The short opinion [PDF] says there’s no reason to lift the injunction, much less meddle with anything two levels of lower courts have determined to this point.
Of course, that doesn’t mean the Supreme Court isn’t compromised. Dig this intro to the three-page decision:
The application for stay presented to JUSTICE THOMAS and by him referred to the Court is denied.
JUSTICE THOMAS, JUSTICE ALITO, and JUSTICE GORSUCH would grant the application for stay.
Justice Thomas made the court take notice of this petition but only because he, along with Alito and Gorsuch, think the state of Florida should be allowed to enforce the unconstitutional law against drag performers or drag show hosts that aren’t the plaintiff in this case. This is the sort of thing Thomas will advocate for when not using shadow docket decisions to compose blog posts about his beliefs that Americans have far too many rights.
Fortunately, Thomas and his buddies are not only in the wrong, but in the minority. Florida’s attempt to undo this injunction is denied. The rest of the justices say the state isn’t exactly wrong to ask for a second pass on a ruling that blocks enforcement of a law against non-parties. But it is wrong in this particular case where the law is so obviously unconstitutional nothing but a broad injunction would prevent further violation of civil rights — a conclusion backed by plenty of precedent.
The question of whether a district court, after holding that a law violates the Constitution, may nonetheless enjoin the government from enforcing that law against non-parties to the litigation is an important question that could warrant our review in the future. But the issue arises here in the context of a First Amendment overbreadth challenge, which presents its own doctrinal complexities about the scope of relief. This case is therefore an imperfect vehicle for considering the general question of whether a district court may enjoin a government from enforcing a law against non-parties to the litigation. For that reason, the Court is not likely to grant certiorari on that issue in this particular case.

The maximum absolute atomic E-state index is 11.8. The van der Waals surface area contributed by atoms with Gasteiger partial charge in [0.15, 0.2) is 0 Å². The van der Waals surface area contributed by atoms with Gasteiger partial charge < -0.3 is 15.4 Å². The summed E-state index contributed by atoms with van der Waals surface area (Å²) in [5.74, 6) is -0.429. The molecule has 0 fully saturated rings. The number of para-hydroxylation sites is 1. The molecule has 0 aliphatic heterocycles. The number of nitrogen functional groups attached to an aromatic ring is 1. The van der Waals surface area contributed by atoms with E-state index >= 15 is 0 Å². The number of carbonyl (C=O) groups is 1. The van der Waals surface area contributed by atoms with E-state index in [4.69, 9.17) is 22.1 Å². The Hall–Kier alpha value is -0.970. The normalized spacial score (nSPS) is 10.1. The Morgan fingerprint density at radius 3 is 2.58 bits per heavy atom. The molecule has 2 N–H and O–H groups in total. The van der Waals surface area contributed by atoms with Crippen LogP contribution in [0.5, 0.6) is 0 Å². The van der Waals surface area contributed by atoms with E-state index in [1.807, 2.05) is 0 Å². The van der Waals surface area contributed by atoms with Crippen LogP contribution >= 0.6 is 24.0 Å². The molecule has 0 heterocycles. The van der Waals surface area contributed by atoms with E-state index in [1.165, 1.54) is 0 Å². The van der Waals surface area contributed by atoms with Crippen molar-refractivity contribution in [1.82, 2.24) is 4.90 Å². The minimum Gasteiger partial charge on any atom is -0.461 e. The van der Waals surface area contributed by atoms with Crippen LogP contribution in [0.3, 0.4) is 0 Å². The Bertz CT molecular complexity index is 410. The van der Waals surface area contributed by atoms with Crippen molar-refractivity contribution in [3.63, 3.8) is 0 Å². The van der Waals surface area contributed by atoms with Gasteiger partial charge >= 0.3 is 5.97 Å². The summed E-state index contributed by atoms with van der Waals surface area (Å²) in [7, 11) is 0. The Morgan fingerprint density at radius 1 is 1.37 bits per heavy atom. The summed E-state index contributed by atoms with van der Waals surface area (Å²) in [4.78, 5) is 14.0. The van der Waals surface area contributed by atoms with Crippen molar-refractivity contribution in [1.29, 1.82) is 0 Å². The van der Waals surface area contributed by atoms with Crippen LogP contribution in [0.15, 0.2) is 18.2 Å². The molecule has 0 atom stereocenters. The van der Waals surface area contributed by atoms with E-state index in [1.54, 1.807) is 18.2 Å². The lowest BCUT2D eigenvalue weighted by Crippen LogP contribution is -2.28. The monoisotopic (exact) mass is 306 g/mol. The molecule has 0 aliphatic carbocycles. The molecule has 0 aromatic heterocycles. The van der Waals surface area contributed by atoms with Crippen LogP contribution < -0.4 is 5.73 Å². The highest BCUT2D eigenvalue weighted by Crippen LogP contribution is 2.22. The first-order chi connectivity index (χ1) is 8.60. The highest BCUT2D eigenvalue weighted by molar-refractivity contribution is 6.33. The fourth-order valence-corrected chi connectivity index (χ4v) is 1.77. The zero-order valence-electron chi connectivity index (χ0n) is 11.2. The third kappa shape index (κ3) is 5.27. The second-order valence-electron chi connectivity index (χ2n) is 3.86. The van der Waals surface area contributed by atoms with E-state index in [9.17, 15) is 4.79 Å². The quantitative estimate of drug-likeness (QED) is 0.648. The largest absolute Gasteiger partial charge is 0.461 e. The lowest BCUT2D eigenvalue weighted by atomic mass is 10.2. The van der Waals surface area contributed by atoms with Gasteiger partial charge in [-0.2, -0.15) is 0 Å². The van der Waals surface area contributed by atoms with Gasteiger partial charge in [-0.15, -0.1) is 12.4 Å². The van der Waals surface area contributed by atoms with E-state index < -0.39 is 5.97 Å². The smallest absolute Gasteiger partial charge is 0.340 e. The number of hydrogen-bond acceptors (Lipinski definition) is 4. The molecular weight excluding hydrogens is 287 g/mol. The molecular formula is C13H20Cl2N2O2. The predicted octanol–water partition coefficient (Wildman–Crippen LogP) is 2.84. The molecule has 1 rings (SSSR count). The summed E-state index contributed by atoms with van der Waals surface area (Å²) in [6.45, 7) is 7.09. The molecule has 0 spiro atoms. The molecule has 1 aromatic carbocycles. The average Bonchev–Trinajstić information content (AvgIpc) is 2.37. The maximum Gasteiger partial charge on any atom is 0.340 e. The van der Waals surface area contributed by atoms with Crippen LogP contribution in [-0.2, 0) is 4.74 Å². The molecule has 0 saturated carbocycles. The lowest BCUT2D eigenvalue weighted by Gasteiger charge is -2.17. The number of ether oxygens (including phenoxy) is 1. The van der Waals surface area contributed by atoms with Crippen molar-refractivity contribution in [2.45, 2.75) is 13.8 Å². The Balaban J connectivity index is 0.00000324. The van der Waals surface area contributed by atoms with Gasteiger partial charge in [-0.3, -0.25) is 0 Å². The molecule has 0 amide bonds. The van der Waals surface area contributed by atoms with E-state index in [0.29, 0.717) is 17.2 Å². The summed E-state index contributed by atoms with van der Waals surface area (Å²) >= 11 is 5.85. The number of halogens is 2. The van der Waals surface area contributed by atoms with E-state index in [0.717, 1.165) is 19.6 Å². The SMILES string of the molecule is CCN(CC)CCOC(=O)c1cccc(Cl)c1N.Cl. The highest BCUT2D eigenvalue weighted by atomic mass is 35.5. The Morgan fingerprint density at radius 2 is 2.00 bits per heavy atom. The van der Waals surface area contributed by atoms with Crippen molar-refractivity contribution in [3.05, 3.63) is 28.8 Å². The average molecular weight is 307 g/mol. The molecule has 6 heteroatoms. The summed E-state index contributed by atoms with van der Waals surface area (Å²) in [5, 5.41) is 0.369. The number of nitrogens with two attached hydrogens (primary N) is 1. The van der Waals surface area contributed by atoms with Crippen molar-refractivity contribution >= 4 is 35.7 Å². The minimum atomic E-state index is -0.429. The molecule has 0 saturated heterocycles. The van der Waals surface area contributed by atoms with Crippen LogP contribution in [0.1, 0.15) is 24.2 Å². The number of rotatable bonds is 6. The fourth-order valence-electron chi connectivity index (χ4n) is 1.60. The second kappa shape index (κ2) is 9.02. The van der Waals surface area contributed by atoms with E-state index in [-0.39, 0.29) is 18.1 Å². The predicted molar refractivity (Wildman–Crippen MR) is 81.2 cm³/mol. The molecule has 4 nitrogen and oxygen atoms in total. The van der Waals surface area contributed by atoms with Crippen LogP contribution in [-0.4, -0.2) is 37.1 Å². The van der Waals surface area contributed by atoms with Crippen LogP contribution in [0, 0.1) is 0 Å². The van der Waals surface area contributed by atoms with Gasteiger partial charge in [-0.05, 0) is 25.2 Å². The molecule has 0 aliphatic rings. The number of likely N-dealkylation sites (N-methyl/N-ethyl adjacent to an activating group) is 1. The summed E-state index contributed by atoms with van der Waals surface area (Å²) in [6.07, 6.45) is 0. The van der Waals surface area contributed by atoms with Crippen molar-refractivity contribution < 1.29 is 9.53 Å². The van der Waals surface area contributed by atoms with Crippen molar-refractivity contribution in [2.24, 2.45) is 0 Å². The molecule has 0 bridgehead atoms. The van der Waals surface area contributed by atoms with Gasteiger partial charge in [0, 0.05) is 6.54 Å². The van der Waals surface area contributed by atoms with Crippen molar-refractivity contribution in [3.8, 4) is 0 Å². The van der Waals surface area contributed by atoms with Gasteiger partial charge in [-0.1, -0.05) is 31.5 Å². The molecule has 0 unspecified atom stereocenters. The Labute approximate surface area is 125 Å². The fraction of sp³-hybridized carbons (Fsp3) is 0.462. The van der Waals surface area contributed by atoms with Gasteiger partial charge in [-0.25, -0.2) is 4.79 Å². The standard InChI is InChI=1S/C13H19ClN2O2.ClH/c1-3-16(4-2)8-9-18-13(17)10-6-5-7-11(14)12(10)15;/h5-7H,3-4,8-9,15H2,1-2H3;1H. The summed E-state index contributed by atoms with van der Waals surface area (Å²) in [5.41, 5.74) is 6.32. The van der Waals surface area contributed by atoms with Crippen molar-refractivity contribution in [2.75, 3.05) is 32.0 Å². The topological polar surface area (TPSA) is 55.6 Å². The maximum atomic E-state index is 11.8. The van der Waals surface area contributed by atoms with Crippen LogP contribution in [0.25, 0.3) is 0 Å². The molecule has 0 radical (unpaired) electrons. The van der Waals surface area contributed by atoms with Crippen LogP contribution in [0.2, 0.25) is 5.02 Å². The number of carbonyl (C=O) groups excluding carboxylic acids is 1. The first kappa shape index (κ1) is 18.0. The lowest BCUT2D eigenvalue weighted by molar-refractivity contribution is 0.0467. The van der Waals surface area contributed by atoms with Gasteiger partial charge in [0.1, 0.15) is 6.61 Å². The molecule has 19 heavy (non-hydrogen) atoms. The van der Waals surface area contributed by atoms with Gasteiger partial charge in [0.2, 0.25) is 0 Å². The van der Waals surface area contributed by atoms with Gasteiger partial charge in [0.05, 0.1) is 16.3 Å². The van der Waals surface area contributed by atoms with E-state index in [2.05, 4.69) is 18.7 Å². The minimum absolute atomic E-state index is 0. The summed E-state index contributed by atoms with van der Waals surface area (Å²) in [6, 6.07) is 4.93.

Not a complete shutout, but a conclusion that suggests it would take something pretty specific and special for the nation’s top court to roll back this particular injunction. The block remains in place, preventing Florida from enforcing its facially unconstitutional law until the issue is fully settled at the district level. And, given what we’ve seen from the district court so far, it seems extremely unlikely the state will walk away from this with its hideous, hateful law intact. Bigotry will have to remain the domain of ignorant individuals, at least in terms of this law.
The government has no business aiding these assholes in their irrational hatred — hatred that comes with fines, fees, and potential criminal charges attached.
Filed Under: anti-drag law, florida, ron desantis, supreme court
Source : https://www.techdirt.com/2023/11/21/floridas-anti-drag-law-loses-the-big-one-supreme-court-says-block-on-unconstitutional-law-can-remain-in-place/